Triclops Studio’s Luc Hudson outlines the dos and the don’ts for designing a licensed toy or game.
It is often presumed that obtaining the right licence will guarantee sales of toys and games. While the familiarity of a successful movie franchise or TV show can certainly act as a lure to help shift units, if the product does not capture the magic of the cinematic or televisual experience for consumers, it may underwhelm on shelf. It is not enough to ‘Badge Slap’ and expect a Star Wars logo to sell your line of scooters, whereas if you made them look a bit more like Speeder bikes, you might be in with a chance!
Restrictive brand guidelines which limit what characters can and can’t do and protect their likenesses, substantial royalties to the licensor and the cost of manufacture can all squeeze the fun out of concepts but it is possible to be creative with design for licensed product.
The best way to ensure that your designs will hit the mark is to be familiar with the source material. There is no substitute for watching the movies or cartoons and reading the books or comics upon which the brand may be based. Knowing the attributes of the characters and their backstories will generate ideas pertinent to the brand in question and will spare your blushes when you present the equivalent of a flying toy to the licensor of a Dodo show.
Mondo’s John Carpenter The Thing board game was borne out of many meticulous hours spent watching the movie.
Asking ‘Who would want this and why?’ is an important question to keep in mind and it’s one you will probably ask yourself as you peruse the toy aisles in any store. Sometimes great product ideas can come from cross pollinating unlikely elements.
This Star Wars Death Star bird feeder is a great example of a product from an unlikely element.
And applying a fresh art style to staple characters can reinvigorate them or introduce them to a new audience.
Funko Pop! vinyl figures inject contemporary cool into licences.
It is also important to have a strong understanding of play patterns and how they appeal to different age brackets. The age at which children stop playing with traditional toys due to peer pressure or digital distractions is creeping younger with each successive generation.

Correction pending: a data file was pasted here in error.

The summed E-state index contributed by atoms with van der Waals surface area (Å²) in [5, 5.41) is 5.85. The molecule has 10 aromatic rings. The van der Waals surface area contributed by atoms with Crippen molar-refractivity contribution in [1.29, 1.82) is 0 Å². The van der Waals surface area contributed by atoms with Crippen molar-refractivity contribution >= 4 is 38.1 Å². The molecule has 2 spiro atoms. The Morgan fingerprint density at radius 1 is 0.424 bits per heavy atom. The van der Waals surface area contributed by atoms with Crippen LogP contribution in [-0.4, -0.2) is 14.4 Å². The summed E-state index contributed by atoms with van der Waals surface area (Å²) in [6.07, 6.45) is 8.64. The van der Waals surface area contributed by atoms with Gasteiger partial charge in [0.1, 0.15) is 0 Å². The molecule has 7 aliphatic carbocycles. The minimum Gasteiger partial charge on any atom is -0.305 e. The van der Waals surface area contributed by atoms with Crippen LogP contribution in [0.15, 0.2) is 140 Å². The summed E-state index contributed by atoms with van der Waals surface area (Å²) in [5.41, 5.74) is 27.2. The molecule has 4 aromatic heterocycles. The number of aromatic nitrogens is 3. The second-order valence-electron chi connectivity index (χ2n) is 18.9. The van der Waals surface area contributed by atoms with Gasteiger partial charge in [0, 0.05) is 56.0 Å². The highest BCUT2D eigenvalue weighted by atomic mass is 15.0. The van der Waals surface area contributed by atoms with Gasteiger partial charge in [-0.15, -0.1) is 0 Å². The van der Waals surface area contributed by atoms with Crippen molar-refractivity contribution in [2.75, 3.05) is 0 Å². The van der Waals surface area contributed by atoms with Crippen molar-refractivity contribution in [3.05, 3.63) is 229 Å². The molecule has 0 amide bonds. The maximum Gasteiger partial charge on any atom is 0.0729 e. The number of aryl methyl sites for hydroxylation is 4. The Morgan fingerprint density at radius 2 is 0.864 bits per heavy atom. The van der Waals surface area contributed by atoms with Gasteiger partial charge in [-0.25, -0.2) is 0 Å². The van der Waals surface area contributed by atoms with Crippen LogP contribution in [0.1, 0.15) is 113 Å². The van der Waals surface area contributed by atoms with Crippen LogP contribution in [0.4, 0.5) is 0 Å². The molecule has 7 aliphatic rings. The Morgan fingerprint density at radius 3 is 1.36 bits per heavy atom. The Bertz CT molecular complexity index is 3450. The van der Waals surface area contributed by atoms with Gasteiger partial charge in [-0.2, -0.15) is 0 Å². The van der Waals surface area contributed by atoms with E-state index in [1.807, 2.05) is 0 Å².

Entry-level toy design for licences involves this very simple formula ‘here is the character from the property and the toy looks like it’. This approach was championed by Kenner with the release of the original Star Wars figures and it is still a staple part of the industry today. It is easy to criticise a ‘looks-like’ line but the amount of royalty due to the various licensors can cripple budgets, meaning that there is nothing left for mechanical features and innovation in the toys.
Perhaps an increasingly lacklustre traditional offering has triggered the increase in sales of role-play items as they allow kids to become their favourite superhero rather than plonk around the tabletop with a 3 and 3/4 inch replica of him or her that doesn’t do anything.
Working on licensed movie product has other pitfalls. There is no guarantee of box office success, in which case nobody will want to buy related product and if the movie has a higher age rating than the audience you have in mind for the toys, awareness and therefore demand may be limited.
PAW Patrol is a strong example of a TV show supported by a rich and varied toy line.
The ideal is to get synergy between what you watch on-screen and what is available to buy on-shelf. Spinmaster’s PAW Patrol is a great example of a popular TV show supported by a rich and varied toy line. This makes sense given that the two were developed in unison with toy features considered from the outset and woven into the story.
In this respect, new licences have advantages over heritage brands. They have not been pillaged by successive generations of designers and inventors so may have more potential for freshness, but they may also suffer from a lack of familiarity.
Big brand licences are household names but can run the risk of oversaturation and, the longer they stay around, the harder it is to create new concepts to carry them which perhaps inspires reboots and remakes.
If a licence has longevity, whether via seasons of programming or series of books, it should have the potential to generate seasons of toy product too rather than a disparate collection of unconnected items.
TMNT has enjoyed 30 years of comics, cartoons, movies and toys. Playmates does a sterling job of producing engaging action figures and play-sets. The property itself has always been irreverent and whimsical and the toys reflect the humour of the brand. The current cartoon series cleverly employs time travel which justifies a return to earlier iterations of characters. All new to a generation unfamiliar with the first time around and unlocking the ability to resell the same ideas with a contemporary twist.
Luc Hudson is creative director, Triclops Studio. He is taking part in a panel session at Brand Licensing Europe called ‘Playing with brands: A look at the design process behind licensed toys and games’, which takes place on Wednesday October 11 at 2pm. Register for your free badge now at www.brandlicensing.eu/register.